McGhee v. Fridlund-Horne et al

Filing 15

ORDER - Plaintiff's amended complaint (Doc. 12 ) is dismissed. The Clerk shall terminate this matter. Further amendments will not be permitted. Signed by Judge David G Campbell on 11/30/2017. (KAS)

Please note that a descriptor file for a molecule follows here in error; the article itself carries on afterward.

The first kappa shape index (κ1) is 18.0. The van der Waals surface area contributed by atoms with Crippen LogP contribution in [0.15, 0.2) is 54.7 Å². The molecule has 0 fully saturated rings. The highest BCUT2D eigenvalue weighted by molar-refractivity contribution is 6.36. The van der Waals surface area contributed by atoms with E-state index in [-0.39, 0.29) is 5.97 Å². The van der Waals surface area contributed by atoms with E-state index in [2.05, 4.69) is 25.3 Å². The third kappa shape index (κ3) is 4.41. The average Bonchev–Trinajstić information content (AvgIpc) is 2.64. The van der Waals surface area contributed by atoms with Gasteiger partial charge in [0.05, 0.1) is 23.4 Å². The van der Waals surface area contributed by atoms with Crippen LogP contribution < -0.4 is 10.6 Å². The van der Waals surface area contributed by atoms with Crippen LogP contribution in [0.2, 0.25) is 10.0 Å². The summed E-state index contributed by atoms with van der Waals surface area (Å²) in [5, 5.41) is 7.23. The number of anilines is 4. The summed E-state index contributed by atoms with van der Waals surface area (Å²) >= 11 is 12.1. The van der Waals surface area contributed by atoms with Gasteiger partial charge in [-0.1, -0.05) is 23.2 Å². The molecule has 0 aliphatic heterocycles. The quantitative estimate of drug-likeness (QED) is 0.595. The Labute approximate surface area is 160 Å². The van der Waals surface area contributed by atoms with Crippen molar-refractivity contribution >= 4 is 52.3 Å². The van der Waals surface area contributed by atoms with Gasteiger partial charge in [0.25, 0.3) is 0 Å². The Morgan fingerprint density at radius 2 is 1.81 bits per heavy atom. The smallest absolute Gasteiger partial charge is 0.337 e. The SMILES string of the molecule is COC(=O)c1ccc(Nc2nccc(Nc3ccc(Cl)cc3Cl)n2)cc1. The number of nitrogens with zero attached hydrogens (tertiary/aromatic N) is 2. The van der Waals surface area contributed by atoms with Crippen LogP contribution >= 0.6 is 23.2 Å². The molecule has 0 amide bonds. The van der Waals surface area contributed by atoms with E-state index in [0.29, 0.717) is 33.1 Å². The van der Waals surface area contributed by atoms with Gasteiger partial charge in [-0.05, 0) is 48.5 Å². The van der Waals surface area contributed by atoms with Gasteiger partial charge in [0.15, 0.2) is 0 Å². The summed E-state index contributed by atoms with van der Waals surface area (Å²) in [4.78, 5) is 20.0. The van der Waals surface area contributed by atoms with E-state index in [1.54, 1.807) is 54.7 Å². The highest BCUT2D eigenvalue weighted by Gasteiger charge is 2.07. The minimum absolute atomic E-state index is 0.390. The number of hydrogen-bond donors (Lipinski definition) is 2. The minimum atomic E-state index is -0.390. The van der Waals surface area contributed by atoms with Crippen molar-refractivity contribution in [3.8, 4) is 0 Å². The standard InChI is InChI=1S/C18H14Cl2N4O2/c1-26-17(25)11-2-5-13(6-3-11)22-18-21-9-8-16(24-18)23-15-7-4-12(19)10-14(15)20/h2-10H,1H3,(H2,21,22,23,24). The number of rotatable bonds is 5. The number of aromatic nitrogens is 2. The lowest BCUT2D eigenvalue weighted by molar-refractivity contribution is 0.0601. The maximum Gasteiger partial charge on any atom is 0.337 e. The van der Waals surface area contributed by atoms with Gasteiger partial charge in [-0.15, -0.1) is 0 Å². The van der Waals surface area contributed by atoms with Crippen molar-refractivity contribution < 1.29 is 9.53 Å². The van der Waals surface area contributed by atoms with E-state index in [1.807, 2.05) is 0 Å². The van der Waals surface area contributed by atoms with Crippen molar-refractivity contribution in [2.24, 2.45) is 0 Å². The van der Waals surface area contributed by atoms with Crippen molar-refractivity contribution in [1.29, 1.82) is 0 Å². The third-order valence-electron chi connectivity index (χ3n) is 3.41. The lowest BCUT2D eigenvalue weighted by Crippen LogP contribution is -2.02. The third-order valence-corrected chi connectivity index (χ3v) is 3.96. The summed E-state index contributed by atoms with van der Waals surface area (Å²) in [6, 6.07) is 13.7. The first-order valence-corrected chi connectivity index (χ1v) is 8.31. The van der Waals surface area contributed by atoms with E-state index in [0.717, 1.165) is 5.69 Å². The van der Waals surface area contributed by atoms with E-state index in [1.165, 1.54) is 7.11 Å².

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1 WO 2 3 4 5 6 IN THE UNITED STATES DISTRICT COURT 7 FOR THE DISTRICT OF ARIZONA 8 9 Joseph Martin McGhee, et al., Plaintiff, 10 11 ORDER v. 12 No. CV-17-8152 PCT DGC Judge Elaine Fridlund-Horne, et al., Defendants. 13 14 15 Plaintiff Joseph Martin McGhee has filed an amended complaint against Judge 16 Elaine Fridlund-Horne, the Coconino County Superior Court, the State of Arizona, and 17 the County of Coconino. Doc. 12. The allegations appear to be virtually identical to the 18 allegations contained in Plaintiff’s original complaint, which was dismissed on 19 August 1, 2017. Doc. 11. 20 I. Legal Standard. 21 In IFP proceedings, a district court “shall dismiss the case at any time if the court 22 determines that . . . the action . . . fails to state a claim on which relief can be granted[.]” 23 28 U.S.C. § 1915(e)(2). While much of § 1915 concerns prisoner litigation, § 1915(e) 24 applies to all IFP proceedings. Lopez v. Smith, 203 F.3d 1122, 1126 n. 7 (9th Cir. 2000) 25 (en banc). “Section 1915(e)(2)(B)(ii) . . . allows a district court to dismiss[] sua sponte 26 . . . a complaint that fails to state a claim[.]” Id. at 1130. “It is also clear that section 27 1915(e) not only permits but requires a district court to dismiss an in forma pauperis 28 complaint that fails to state a claim.” Id. at 1127. A district court dismissing under this 1 section “should grant leave to amend even if no request to amend the pleading was made, 2 unless it determines that the pleading could not possibly be cured by the allegation of 3 other facts.” Id. at 1127-29 (citations omitted). 4 II. 5 Analysis. Plaintiff’s complaint concerns a state-court custody proceeding regarding 6 Plaintiff’s son, over which Defendant Fridlund-Horne is presiding. The complaint 7 identifies numerous actions and rulings by the judge that Plaintiff regards as improper 8 and biased. Plaintiff seeks declaratory and injunctive relief, presumably to set aside the 9 rulings of Judge Fridlund-Horne. The complaint sets forth no claims against the other 10 Defendants; they presumably are sued because of their connection to Judge Fridlund- 11 Horne and the state custody case. 12 The Court understands why Plaintiff may have frustrations and strong feelings 13 regarding a custody proceeding concerning his son, but judges acting in their judicial 14 capacity are protected from civil lawsuits by absolute immunity under both federal and 15 Arizona law. See Mireles v. Waco, 502 U.S. 9, 11 (1991); Acevedo v. Pima Cnty. Adult 16 17 18 19 20 21 22 23 24 25 26 Prob. Dep’t, 690 P.2d 38, 40 (Ariz. 1984). “[Judicial] immunity is overcome in only two sets of circumstances. First, a judge is not immune from liability for nonjudicial actions, i.e., actions not taken in the judge’s judicial capacity.” Mireles, 502 U.S. at 11. “Second, a judge is not immune for actions, though judicial in nature, taken in the complete absence of all jurisdiction.” Id. at 12. “[J]udicial immunity is not overcome by allegations of bad faith or malice, the existence of which ordinarily cannot be resolved without engaging in discovery and eventual trial.” Id. at 11 (citing Pierson v. Ray, 386 U.S. 547, 554 (1967)). The actions at issue in this case clearly are judicial actions taken in Defendant Fridlund-Horne’s judicial capacity, and Plaintiff makes no claim that the judge is acting in the absence of jurisdiction. The claims against the remaining Defendants also appear to be based on the allegedly improper actions of Judge Fridlund-Horne. 27 28 -2- 1 In addition to judicial immunity, the Supreme Court has held that federal courts 2 lack subject matter jurisdiction over domestic relations cases “involving the issuance of a 3 divorce, alimony, or child custody decree.” Ankenbrandt v. Richards, 504 U.S. 689, 703 4 (1992); see also In re Burrus, 136 U.S. 586, 593-94 (1890) (“The whole subject of the 5 domestic relations of husband and wife, parent and child, belongs to the laws of the 6 States and not to the laws of the United States.”). 7 III. Conclusion. 8 Plaintiff’s two complaints have made clear that he seeks to sue a state court judge 9 for actions taken in that judge’s official capacity, and that he seeks to involve this Court 10 in the state child custody matter. This claim is barred by judicial immunity and a lack of 11 federal court jurisdiction. 12 amendment, the Court will dismiss this case without leave to amend. 13 14 15 Because these defects could not possibly be cured by IT IS ORDERED that Plaintiff’s amended complaint (Doc. 12) is dismissed. The Clerk shall terminate this matter. Further amendments will not be permitted. Dated this 30th day of November, 2017. 16 17 18 19 20 21 22 23 24 25 26 27 28 -3-

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